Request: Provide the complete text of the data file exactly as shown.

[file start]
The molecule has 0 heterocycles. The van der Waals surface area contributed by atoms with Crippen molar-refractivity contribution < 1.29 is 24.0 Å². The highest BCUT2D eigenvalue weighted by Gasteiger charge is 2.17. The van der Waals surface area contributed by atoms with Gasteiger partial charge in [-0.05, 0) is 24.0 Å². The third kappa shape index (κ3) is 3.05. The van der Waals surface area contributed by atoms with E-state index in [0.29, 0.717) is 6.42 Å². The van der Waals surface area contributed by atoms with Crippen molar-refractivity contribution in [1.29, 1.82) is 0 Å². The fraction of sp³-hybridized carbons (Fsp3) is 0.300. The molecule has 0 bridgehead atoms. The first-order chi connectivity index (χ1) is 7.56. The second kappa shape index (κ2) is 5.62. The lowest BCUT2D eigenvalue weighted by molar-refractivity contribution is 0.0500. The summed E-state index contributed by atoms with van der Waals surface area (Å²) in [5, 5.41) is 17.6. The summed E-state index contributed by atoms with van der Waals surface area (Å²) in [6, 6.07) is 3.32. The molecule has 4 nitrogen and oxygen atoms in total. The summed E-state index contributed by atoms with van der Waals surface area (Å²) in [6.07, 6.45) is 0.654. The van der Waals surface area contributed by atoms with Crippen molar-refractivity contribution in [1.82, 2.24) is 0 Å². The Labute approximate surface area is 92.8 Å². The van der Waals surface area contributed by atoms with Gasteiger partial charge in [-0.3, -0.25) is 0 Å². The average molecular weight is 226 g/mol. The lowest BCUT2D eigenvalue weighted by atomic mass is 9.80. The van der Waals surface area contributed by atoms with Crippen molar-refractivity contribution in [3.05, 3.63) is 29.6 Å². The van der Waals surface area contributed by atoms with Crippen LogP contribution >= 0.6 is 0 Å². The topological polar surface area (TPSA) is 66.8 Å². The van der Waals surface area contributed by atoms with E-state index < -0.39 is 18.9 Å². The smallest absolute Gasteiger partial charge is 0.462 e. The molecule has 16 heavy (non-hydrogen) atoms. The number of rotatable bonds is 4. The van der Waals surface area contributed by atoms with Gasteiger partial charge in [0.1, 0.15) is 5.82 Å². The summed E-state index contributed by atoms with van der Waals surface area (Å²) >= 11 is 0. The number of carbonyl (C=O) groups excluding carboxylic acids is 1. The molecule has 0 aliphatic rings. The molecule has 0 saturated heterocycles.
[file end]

The molecule has 0 heterocycles. The van der Waals surface area contributed by atoms with Crippen molar-refractivity contribution < 1.29 is 24.0 Å². The highest BCUT2D eigenvalue weighted by Gasteiger charge is 2.17. The van der Waals surface area contributed by atoms with Gasteiger partial charge in [-0.05, 0) is 24.0 Å². The third kappa shape index (κ3) is 3.05. The van der Waals surface area contributed by atoms with E-state index in [0.29, 0.717) is 6.42 Å². The van der Waals surface area contributed by atoms with Crippen molar-refractivity contribution in [1.29, 1.82) is 0 Å². The fraction of sp³-hybridized carbons (Fsp3) is 0.300. The molecule has 0 bridgehead atoms. The first-order chi connectivity index (χ1) is 7.56. The second kappa shape index (κ2) is 5.62. The lowest BCUT2D eigenvalue weighted by molar-refractivity contribution is 0.0500. The summed E-state index contributed by atoms with van der Waals surface area (Å²) in [5, 5.41) is 17.6. The summed E-state index contributed by atoms with van der Waals surface area (Å²) in [6, 6.07) is 3.32. The molecule has 4 nitrogen and oxygen atoms in total. The summed E-state index contributed by atoms with van der Waals surface area (Å²) in [6.07, 6.45) is 0.654. The van der Waals surface area contributed by atoms with Crippen molar-refractivity contribution in [1.82, 2.24) is 0 Å². The Labute approximate surface area is 92.8 Å². The van der Waals surface area contributed by atoms with Gasteiger partial charge in [-0.3, -0.25) is 0 Å². The average molecular weight is 226 g/mol. The lowest BCUT2D eigenvalue weighted by atomic mass is 9.80. The van der Waals surface area contributed by atoms with Crippen molar-refractivity contribution in [3.05, 3.63) is 29.6 Å². The van der Waals surface area contributed by atoms with Crippen LogP contribution >= 0.6 is 0 Å². The topological polar surface area (TPSA) is 66.8 Å². The van der Waals surface area contributed by atoms with E-state index < -0.39 is 18.9 Å². The smallest absolute Gasteiger partial charge is 0.462 e. The molecule has 16 heavy (non-hydrogen) atoms. The number of rotatable bonds is 4. The van der Waals surface area contributed by atoms with Gasteiger partial charge in [0.1, 0.15) is 5.82 Å². The summed E-state index contributed by atoms with van der Waals surface area (Å²) >= 11 is 0. The number of carbonyl (C=O) groups excluding carboxylic acids is 1. The molecule has 0 aliphatic rings. The molecule has 0 saturated heterocycles.